In the first part of our adventure, I regaled you with the tale of slow screenshots on a Linux GNOME desktop with the extremes of a slow-but-multicore CPU and a very high resolution display.
The problem was twofold:
- GNOME Shell’s screenshot tool didn’t show audiovisual feedback until after the 7680×2160 image was saved as a PNG file, which was surprisingly slow.
- Saving PNG files is single-threaded, wasting 7/8 of available CPU power.
With a solution at hand for each:
- Split the screenshot into two asynchronous operations: capture and compression. Show audiovisual feedback after capture and run the effects in parallel with the compression.
- Parallelize the filter and compression steps of PNG image writing across multiple threads.
Simply moving the audiovisual feedback earlier in the screenshot operation in GNOME Shell will eliminate the “feel” of the delay, solving most of my specific problem! But PNG writing can totally be parallelized too, and we’ll get to that in later blog posts. :)
GNOME Shell: How Does It Work?
But the part we care about is its screenshot service, which is what’s triggered when we hit PrintScreen!
Break it down
The C ScreenshotService object’s various methods (for full screen, window, area…) schedule an actual screen capture for the next paint event in the compositor, and then return control to JS, using a GTask to manage the asynchronous return callback.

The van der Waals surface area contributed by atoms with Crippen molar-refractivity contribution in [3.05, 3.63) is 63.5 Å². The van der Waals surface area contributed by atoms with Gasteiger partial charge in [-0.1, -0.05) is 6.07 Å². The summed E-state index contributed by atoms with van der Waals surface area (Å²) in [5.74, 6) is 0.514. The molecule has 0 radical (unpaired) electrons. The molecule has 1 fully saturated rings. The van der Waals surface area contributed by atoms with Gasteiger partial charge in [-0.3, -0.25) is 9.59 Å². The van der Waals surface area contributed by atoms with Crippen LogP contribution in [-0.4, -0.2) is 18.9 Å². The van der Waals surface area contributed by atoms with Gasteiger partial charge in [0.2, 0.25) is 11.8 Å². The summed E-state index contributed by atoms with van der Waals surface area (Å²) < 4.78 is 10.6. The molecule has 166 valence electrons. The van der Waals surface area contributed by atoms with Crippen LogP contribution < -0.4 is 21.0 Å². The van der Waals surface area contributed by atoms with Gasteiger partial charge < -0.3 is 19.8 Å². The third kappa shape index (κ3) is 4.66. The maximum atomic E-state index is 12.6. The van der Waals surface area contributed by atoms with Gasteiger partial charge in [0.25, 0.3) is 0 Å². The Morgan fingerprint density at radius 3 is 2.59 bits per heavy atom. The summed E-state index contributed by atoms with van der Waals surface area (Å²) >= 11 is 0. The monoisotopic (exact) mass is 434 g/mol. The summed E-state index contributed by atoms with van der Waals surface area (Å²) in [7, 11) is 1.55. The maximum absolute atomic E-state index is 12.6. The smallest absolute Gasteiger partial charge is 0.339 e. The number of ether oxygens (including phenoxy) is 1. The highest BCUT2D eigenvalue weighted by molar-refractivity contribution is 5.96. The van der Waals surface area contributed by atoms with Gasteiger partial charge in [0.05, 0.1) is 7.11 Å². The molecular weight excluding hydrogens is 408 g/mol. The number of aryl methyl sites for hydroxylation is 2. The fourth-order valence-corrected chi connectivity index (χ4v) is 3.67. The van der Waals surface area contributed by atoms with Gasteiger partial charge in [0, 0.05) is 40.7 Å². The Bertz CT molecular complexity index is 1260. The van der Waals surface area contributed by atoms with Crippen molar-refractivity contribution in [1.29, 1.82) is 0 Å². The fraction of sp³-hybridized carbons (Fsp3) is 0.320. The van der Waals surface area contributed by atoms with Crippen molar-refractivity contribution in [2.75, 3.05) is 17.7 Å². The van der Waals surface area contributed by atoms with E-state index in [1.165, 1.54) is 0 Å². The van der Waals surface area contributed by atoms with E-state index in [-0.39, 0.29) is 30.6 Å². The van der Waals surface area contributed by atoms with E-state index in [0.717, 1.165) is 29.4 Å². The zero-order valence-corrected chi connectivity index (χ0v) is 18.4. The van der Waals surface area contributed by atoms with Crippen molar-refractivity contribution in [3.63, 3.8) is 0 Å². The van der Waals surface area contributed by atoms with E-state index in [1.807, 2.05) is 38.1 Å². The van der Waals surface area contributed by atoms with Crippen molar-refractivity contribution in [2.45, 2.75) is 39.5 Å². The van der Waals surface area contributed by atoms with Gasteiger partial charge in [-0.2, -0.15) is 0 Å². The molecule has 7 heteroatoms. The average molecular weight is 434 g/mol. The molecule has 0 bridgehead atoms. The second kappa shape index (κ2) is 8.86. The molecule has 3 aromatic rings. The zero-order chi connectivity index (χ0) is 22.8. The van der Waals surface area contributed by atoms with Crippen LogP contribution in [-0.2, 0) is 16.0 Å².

On the paint event, the pixbuf is captured on the main thread (maybe 0.1s on this case), then a task thread is started to do PNG compression and writing to a file. Main thread continues on, keeping the slow PNG stuff (1.25s in this extreme!) from blocking the UI!
Build it back up
For fun, I’ve started on a provisional patch which separates the single capture+compress operation into two separate operations. Now, the JS first calls the appropriate screenshot method to do capture.
When the callback comes back, we’ve got a capture but nothing has been compressed or written to disk — the perfect time to start modifying the screen by starting a visual flash effect! If the capture succeeded, it’s also the time to call a new method to compress & write the previously-captured image to disk.
This seems relatively straightforward to do by untangling and re-tangling some code. Everything’s already wrapped in an asynchronous GTask, and it’s mostly separating out and duplicating and de-duplicating a couple bits.
Patch is in progress, but I haven’t built or tested it yet because I’m still figuring out how to test a custom version of the latest development GNOME Shell on a desktop running a current release OS. :)
And that adventure, dear readers, will be the subject of our next post!